On the upside, however, congressional climate hawks are calling on the Biden administration to stop approving liquefied natural gas (LNG) export projects. In a letter organized by Sen. Jeff Merkley (D-Ore.) and Reps. Jared Huffman (D-Calif.), Nanette Barragán (D-Calif.) and Jennifer McClellan (D-Va.) and signed by 60 more Democratic colleagues, they demand the Department of Energy “assess the climate, environmental justice, and consumer impacts when determining whether exports are in the public interest, especially as the agency considers its current pipeline of 16 LNG export projects under review.” (Psst: they’re not in the public interest.)

Andrews Glacier: Romo, the Last Glacier. Woodcut by Todd Anderson

Whoa, Associated Press ticker time:

Good job, AP climate desk!

San Francisco Air Quality Fall 2020, quilt by Lorraine Woodruff-Long

At 10 am, the Senate Agriculture Committee looked at new agricultural technology, including so-called artificial intelligence; the all-male panel of witnesses included John Deere’s top technologist, Dr. Jahmy Hindman; former Apple technologist and agricultural machine-learning scientist Dr. Mason Earles; and agricultural technology lawyer Todd Janzen.

Also at 10 am, the House Transportation’s Coast Guard subcommittee looked at the Coast Guard’s efforts in drug enforcement, illegal migration, and illegal, unreported, and unregulated fishing.

At 10:15 am, the House Natural Resources energy subcommittee examined the Biden Administration’s abandoned coal mine lands and active coal mining programs, which have been significantly modified by the bipartisan infrastructure act. Witnesses include Interior mining deputy director Glenda Owens, coal-mining officials from Wyoming, Alabama, and Ohio, and Sierra Club senior attorney Peter Morgan.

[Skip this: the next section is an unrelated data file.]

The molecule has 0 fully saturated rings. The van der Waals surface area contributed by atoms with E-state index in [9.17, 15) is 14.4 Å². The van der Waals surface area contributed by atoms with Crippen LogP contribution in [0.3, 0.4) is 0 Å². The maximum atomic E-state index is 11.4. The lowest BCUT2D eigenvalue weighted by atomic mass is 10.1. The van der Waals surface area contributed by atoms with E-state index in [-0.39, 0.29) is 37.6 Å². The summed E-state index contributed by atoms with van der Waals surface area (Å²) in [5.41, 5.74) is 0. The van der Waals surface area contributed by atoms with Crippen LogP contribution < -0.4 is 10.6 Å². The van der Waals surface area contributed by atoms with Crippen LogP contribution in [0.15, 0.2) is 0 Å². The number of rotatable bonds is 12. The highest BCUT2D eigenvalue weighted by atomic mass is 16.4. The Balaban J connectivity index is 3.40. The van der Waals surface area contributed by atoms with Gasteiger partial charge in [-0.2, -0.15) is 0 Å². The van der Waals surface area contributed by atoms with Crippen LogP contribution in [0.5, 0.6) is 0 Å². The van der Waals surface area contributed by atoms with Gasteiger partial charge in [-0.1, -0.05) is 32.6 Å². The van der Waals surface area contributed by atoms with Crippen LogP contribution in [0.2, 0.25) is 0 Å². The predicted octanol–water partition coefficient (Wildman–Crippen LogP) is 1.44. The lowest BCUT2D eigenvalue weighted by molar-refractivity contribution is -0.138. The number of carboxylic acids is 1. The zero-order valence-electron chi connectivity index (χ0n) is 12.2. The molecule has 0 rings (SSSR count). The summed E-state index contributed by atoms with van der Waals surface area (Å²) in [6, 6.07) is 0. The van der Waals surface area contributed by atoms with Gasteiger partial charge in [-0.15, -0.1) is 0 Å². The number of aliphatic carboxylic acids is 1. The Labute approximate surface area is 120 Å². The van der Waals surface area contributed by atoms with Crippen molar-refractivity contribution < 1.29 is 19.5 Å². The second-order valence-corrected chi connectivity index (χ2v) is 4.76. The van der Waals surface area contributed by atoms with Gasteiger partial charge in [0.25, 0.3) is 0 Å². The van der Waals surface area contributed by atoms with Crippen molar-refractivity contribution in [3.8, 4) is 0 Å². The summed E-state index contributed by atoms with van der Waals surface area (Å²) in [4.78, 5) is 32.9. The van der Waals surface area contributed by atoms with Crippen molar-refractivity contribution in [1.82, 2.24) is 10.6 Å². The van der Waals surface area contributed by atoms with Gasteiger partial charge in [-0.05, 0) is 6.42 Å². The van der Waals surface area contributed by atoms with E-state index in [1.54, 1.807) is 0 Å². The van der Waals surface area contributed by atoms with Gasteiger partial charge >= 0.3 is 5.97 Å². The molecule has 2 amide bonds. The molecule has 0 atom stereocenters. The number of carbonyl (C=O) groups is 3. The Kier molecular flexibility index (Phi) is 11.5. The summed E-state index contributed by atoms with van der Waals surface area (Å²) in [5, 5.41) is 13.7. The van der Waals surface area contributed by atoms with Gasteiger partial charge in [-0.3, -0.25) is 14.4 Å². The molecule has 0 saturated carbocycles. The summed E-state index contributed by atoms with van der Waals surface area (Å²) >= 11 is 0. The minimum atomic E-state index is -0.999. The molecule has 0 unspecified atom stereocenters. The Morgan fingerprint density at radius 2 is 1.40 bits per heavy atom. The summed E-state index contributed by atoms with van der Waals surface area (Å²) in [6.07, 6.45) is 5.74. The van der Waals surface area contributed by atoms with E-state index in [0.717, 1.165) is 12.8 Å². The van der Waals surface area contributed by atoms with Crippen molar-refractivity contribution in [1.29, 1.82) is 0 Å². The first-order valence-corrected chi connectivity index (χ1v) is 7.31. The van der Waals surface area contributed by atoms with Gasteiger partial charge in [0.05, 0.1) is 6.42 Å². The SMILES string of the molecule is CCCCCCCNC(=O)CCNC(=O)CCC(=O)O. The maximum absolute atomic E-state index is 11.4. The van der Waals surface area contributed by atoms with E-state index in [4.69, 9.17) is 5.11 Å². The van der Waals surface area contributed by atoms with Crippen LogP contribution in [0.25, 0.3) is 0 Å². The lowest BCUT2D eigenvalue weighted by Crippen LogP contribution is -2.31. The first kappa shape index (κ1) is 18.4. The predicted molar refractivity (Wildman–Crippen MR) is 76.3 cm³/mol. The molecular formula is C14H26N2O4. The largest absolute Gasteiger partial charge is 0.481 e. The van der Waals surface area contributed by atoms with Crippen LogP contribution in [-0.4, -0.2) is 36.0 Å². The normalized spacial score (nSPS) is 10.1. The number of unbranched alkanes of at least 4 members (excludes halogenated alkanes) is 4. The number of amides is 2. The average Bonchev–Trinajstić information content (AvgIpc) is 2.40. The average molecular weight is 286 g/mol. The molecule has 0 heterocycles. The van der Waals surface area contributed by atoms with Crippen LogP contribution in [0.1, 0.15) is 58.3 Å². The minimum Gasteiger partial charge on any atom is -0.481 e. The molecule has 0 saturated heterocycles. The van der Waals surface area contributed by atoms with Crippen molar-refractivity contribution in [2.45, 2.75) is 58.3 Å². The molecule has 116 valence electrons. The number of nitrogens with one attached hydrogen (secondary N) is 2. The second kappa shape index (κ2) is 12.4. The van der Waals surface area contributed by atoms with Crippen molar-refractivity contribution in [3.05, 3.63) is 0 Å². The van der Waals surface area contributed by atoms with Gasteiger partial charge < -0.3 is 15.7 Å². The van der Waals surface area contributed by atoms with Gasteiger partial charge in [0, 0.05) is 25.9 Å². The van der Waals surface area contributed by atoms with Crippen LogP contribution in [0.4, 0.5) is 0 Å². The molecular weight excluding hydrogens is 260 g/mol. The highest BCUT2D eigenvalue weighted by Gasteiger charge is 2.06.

At 10:30 am, the House Energy and Commerce environment subcommittee held a hearing on EPA’s proposed greenhouse pollution standards for the power sector. The Biden administration is taking yet another crack at setting greenhouse pollution standards for electric utilities, after Trump and the Supreme Court killed Barack Obama’s Clean Power Plan. The proposed standards include shifting gas-fired plants over to carbon-capture and hydrogen in the 2030s. Witnesses were Republican officials from North Dakota, Wyoming, and Tennessee as well as Maryland secretary of the environment Serena McIlwain.

House Natural Resources subcommittees are holding two hearings to receive testimony on proposed legislation. At 10:30 am, the water subcommittee looked at four non-controversial waterways bills. At 2 pm, the federal lands subcommittee looks at seven bills, including Rep. Young Kim’s (R-Calif.) wildfire technology bill and Rep. Bruce Westerman’s (R-Ark.) biochar research bill.

At 2:30 pm, Sen. Alex Padilla (D-Calif.) chairs an environmental subcommittee hearing on wildlife migration corridors with California fish and wildlife director Chuck Bonham, Center for Public Lands director Madeleine West, and Wyoming game warden Richard King.

Managed Retreat, a photograph by Nathan Kensigner

Have I bothered to mention that Sen. Joe Manchin (D-W.Va.) announced he’s not running for reëlection? No? Okay, let’s stick that announcement here. It’s counterintuitively possible Almost Heaven’s departure will make it easier for Democrats to hold the Senate, because they won’t be throwing away $20 million and hedging on messaging to save a doomed candidate.

Hearings on the Hill:

Thanks for subscribing and spreading the word. If you’ve got job listings, event listings, or other hot news, I want to hear it. Connect with me@[email protected] and @climatebrad.hillheat.com on BlueSky. We’re done with our mission . . . climatenauts, at ease, until our next adventure!

1 “While atmospheric GHG concentrations continue growing at historically high rates due to factors such as increased global energy use, energy system decarbonization is reducing the rate of GHG emissions.” Later: “Demand for oil and gas is projected to remain stable in the US through 2050, with technological advances including electrification and electric vehicles reducing potential consumption. However, with high international demand for liquified natural gas, US production may rise, and the US will remain a net exporter of natural gas.” Oops!

2 Aka the 2023 Nationally Determined Contributions Synthesis Report, which I mention merely for SEO.